Wool is naturally elastic. It's not gonna smack you in the chest like a pair of Uncle Fred's suspender's when he's gloating about his appetite. Wool is much more gentle and subtle than that. Thank goodness. Each wool fibre is made up of millions of coiled springs that stretch and give. When dry it can be extended by up to 30% it's original size. When wet it can be stretched 60% to 70% it's original size. But it's not ruined. It always coils back to it's original shape. Kind of like Shirley Temple's little curls.
A very popular fabric used today is cotton. But did you know it is extremely fragile? Cotton is held together by a hydrogen bond. When worn these bonds are stretched and broken when you move. Once the original bonds are broken new bonds form, nearly never in the original place. And water (sweat) can actually penetrate the area between the molecules in the bond, the bond dissolves and a new bond forms. As the fabric dries the new bonds, or wrinkles, get LOCKED into place!
Let's look at a few clothing scenarios.
You're late for work and you're bloated. It could be from stress in your personal life. Or maybe you're lactose intolerant and threw caution to the wind while you threw back a milkshake. Regardless your stomach looks like you're in your second trimester and you really don't want anybody asking if you're pregnant. Not today.
You tear through your closet like the Tasmanian Devil, "I HAVE NOTHING TO WEAR!"
But what's this? You see a skirt hanging at the very end of the rod. You haven't worn it in months but you remember it being snug yet forgiving. You throw it on, run out the door and go about your day.
By the time lunch rolls around you've forgotten all about feeling bloated. In fact you feel so great you eat your salad with gusto. And when you check yourself out in the bathroom mirror you don't spend ten minutes adjusting your outfit to get through the second half of the day. On top of that, the critical coworker steps out of the stall behind you and says, "Great skirt. Is that wool?" You just smile and nod because to be honest you're not sure and you refuse to put your foot in your mouth.
As soon as she leaves you race into a stall, slam the door shut, spin your skirt around and reveal the tag. 100% wool. You suddenly remember getting this as a hand me down from Grandma. Now you're really confused. It looks brand new. And despite sitting at a desk for hours there's not a single wrinkle in it. You spend the rest of the day distracted wondering what the rest of your clothes are made of.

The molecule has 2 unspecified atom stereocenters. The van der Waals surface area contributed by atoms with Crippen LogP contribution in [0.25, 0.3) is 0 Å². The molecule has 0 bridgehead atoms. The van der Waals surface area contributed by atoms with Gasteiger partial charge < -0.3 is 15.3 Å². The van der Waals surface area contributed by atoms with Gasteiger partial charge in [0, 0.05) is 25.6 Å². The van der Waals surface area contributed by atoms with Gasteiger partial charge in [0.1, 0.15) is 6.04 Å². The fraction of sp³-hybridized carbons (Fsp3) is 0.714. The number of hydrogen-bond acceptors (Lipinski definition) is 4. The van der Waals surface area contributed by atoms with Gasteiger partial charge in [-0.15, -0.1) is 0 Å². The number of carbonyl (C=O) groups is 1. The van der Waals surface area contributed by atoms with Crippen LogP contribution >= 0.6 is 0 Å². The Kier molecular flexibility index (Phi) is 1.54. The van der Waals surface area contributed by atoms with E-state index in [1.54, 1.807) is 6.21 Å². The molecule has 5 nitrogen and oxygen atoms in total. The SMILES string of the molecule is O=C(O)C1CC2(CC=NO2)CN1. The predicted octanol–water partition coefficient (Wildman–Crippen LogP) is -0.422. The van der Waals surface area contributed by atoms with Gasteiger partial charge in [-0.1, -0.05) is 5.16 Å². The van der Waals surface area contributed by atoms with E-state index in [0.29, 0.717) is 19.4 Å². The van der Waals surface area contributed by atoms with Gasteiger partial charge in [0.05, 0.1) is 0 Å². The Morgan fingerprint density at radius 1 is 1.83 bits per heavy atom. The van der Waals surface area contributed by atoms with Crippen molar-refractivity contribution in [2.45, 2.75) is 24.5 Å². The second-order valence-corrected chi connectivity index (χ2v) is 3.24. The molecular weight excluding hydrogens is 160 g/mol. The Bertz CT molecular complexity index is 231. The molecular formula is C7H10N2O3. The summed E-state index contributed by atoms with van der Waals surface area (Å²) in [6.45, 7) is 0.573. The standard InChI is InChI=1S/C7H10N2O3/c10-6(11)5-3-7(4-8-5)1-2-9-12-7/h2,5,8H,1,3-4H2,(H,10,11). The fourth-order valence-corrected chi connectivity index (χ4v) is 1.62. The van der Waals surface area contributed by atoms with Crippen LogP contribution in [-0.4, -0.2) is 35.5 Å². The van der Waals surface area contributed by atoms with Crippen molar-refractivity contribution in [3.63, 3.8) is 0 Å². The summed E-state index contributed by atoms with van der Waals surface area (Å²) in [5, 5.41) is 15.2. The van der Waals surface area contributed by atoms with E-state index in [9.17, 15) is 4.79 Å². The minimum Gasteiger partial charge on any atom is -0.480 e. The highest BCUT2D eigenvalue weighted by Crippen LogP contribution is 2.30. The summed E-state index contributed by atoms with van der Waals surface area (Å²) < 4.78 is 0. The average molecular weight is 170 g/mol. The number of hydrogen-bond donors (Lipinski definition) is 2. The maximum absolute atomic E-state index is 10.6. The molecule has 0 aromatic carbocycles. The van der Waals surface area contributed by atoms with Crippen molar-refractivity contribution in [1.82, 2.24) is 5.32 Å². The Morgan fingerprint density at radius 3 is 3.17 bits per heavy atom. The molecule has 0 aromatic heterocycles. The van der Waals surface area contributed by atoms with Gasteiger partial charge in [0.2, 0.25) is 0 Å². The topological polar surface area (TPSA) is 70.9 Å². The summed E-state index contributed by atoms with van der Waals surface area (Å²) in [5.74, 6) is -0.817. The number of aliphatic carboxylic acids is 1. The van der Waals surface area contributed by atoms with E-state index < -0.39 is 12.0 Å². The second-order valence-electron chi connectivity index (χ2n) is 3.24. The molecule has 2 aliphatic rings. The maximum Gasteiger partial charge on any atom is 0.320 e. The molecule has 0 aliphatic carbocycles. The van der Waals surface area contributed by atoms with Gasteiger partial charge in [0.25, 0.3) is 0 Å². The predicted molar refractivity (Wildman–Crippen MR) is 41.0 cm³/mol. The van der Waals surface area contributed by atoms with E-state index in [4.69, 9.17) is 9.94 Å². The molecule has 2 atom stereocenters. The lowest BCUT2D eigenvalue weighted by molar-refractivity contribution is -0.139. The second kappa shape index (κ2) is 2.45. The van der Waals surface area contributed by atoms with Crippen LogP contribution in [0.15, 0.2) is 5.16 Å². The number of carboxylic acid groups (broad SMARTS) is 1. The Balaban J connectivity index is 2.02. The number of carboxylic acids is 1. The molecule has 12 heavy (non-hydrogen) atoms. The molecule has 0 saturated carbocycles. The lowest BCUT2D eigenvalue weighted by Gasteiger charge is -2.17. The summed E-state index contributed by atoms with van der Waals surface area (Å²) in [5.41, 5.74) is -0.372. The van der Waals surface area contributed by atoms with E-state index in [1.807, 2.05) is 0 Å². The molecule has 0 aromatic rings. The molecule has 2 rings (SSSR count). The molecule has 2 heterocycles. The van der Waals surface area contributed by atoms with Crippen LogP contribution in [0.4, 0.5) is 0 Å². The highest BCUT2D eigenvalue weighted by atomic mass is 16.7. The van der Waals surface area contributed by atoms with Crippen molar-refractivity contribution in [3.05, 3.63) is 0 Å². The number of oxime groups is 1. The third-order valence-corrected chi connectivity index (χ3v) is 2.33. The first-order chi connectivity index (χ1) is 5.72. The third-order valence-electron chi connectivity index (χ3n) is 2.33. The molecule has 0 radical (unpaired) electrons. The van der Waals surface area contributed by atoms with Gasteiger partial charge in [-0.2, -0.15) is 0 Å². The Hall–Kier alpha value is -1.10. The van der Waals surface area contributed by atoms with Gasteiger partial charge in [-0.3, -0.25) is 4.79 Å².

You're late for work but you don't care. You feel great and nothing is going to ruin your mood. You throw on your trusty collared t-shirt and cotton pants because spring has sprung early and you want to be cool and comfortable today.
By the time lunch rolls around you've adjusted your outfit at least a hundred times. For each minute spent at your desk there's a wrinkle in your pants to represent it. And the backside is so loose you feel like MC Hammer. You're feeling frumpy and pretend you didn't pack a healthy lunch. An order of the freshest deep fried combo pack, super sized, goes down the hatch.
You go back to work and convince yourself you're PMS'ing. Great, the critical coworker just walked past donning a sympathetic smile while you're inhaling a king sized chocolate bar for dessert. It's a curl up on the couch with sappy movie kind of night tonight.
That little tidbit may not be too far from a day in your own life. Clothing can make or break your mood and productivity. You might be thinking that you can't wear a heavy wool sweater, skirt or suit everyday. Nobody said you have to. Thanks to knitwear designers and wool technologists there is an endless number of combinations of weave, knits and textures, from sheer lacy knits to bulky tweeds and heavy overcoating to choose from. They're made from a wide range of wool types varying from extra-fine for the suits and knitwear to broad fibres for home furnishings. Whatever the choice they all resist wrinkles and last beautifully for years. If you do find that your wool garment needs ironed check the manufacturers directions and never use a dry iron as it will scorch the wool easily.
Oh, and don't ever wash your wool in the washer and throw it in the dryer, it will felt the wool. You will then be using that skirt as a dryer ball.